International students in Winnipeg call change to work hour limit a good step but not enough

International students in Manitoba are welcoming changes by the federal government that would allow them to work unlimited hours, but say the measure doesn't go far enough to address the pressing challenges they face.

Manitoba Federation of Labour says the temporary measure should be made permanent

Ivan Nunez Gamez is seen outside the Manitoba Legislature in September as part of a rally for health-care coverage for international students. (Submitted by Ivan Nunez Gamez)

International students in Manitoba are welcoming changes by the federal government that would allow them to work unlimited hours, but say the measure doesn't go far enough to address the pressing challenges they face.

"I'm excited, honestly, and I'm very, very happy," said Ivan Nunez Gamez, an international student from Honduras studying political studies and economics at the University of Manitoba in Winnipeg.

"This is definitely a win. We should not undermine it, but we need to continue the conversation and stop treating international students like second-class citizens," he added.

Presently, international students whose studies permit allow them to work off-campus can work a maximum of 20 hours each week during the school term. There is no limit during breaks.

Minister of Immigration, Refugees and Citizenship Sean Fraser is pictured at an event in June. On Friday, he announced the temporary removal of the cap on hours international students are allowed to work off-campus each week. (Patrick Doyle/The Canadian Press)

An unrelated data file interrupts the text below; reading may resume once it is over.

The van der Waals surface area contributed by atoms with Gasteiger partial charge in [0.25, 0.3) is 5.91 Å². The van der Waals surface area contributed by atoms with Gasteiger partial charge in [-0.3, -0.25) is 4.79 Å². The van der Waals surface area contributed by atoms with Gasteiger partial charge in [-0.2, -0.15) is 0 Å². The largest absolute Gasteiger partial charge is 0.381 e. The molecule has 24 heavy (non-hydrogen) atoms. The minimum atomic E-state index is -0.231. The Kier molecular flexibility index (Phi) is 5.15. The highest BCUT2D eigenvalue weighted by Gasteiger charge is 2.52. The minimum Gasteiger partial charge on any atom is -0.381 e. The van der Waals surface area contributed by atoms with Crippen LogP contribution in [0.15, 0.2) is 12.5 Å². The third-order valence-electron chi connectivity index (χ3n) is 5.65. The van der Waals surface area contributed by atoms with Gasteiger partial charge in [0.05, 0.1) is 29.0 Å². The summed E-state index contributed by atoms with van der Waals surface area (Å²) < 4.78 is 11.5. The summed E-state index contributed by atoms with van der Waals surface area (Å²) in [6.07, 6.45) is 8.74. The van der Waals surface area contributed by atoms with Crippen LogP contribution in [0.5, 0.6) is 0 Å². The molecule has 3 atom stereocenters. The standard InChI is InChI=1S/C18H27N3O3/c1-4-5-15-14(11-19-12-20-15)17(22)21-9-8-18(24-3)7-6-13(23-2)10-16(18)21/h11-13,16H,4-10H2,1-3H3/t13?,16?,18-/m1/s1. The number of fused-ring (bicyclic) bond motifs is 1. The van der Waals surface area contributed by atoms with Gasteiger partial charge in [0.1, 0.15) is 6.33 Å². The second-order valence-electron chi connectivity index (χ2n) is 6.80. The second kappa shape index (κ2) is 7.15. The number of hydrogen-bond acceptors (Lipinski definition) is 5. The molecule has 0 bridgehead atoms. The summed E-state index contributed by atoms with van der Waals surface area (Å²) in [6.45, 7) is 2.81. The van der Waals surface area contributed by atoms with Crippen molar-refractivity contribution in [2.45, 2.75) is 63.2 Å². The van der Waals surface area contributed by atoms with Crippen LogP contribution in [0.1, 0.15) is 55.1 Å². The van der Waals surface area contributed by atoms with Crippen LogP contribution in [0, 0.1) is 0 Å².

On Friday, federal Immigration Minister Sean Fraser said lifting this limit will help alleviate a labour shortage in Canada. It will come into effect under a pilot project, which will run from Nov. 15, 2022, to Dec. 31, 2023.

Nunez Gamez said international students like himself have been grappling with the cost of living going up, and so they will benefit from the change.

He said it also shows the value of international students to the economy, which he says is not reflected in other policies affecting that group. 

"For instance, here in Manitoba, international students still do not have public-funded health care. We're treated like second-class citizens and our tuition has increased every single year I've been a student," said Nunez Gamez. 

Just last month, Nunez Gamez took part in a protest organized by the Manitoba Alliance of Post-Secondary Students at the Manitoba Legislative Building, calling on the provincial government to address the lack of public health insurance coverage for international students. 

What happens after the labour shortage

Meanwhile, Ana Sofía Díaz said she has already put in her request for her hours to go up once the federal government's changes kick in. 

Sofía Diaz, who is in her fourth year of an advanced degree in psychology at the University of Manitoba, said even though she welcomes the news, it's "bittersweet" based on the government's statement that the change aims to tackle the present labour shortage in Canada.

Ana Sofía Díaz is an international student from Colombia studying psychology at the University of Manitoba. (Submitted by Ana Sofía Díaz)